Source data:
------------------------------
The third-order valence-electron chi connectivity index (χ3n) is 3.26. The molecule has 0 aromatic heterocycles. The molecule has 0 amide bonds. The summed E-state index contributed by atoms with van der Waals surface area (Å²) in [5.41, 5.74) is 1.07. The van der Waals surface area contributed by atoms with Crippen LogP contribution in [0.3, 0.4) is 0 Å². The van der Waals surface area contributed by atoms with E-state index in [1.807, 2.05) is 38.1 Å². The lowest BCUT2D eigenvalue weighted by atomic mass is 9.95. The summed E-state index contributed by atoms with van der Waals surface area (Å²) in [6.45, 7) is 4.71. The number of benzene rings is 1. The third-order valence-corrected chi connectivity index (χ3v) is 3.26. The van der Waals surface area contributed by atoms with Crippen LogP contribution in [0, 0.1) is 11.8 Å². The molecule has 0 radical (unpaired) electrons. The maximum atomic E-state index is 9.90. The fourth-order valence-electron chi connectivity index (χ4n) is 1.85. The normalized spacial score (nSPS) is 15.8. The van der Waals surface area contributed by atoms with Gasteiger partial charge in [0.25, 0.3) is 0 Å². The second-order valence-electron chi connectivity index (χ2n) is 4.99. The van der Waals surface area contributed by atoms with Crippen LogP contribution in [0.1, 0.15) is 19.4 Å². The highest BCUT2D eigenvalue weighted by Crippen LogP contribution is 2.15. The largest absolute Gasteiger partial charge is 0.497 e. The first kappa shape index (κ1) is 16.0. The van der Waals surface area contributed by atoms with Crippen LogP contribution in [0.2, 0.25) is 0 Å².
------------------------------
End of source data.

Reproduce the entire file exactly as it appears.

The third-order valence-electron chi connectivity index (χ3n) is 3.26. The molecule has 0 aromatic heterocycles. The molecule has 0 amide bonds. The summed E-state index contributed by atoms with van der Waals surface area (Å²) in [5.41, 5.74) is 1.07. The van der Waals surface area contributed by atoms with Crippen LogP contribution in [0.3, 0.4) is 0 Å². The van der Waals surface area contributed by atoms with E-state index in [1.807, 2.05) is 38.1 Å². The lowest BCUT2D eigenvalue weighted by atomic mass is 9.95. The summed E-state index contributed by atoms with van der Waals surface area (Å²) in [6.45, 7) is 4.71. The number of benzene rings is 1. The third-order valence-corrected chi connectivity index (χ3v) is 3.26. The van der Waals surface area contributed by atoms with Crippen LogP contribution in [0, 0.1) is 11.8 Å². The molecule has 0 radical (unpaired) electrons. The maximum atomic E-state index is 9.90. The fourth-order valence-electron chi connectivity index (χ4n) is 1.85. The normalized spacial score (nSPS) is 15.8. The van der Waals surface area contributed by atoms with Gasteiger partial charge in [0.25, 0.3) is 0 Å². The second-order valence-electron chi connectivity index (χ2n) is 4.99. The van der Waals surface area contributed by atoms with Crippen LogP contribution in [0.1, 0.15) is 19.4 Å². The highest BCUT2D eigenvalue weighted by Crippen LogP contribution is 2.15. The largest absolute Gasteiger partial charge is 0.497 e. The first kappa shape index (κ1) is 16.0. The van der Waals surface area contributed by atoms with Crippen LogP contribution in [0.2, 0.25) is 0 Å².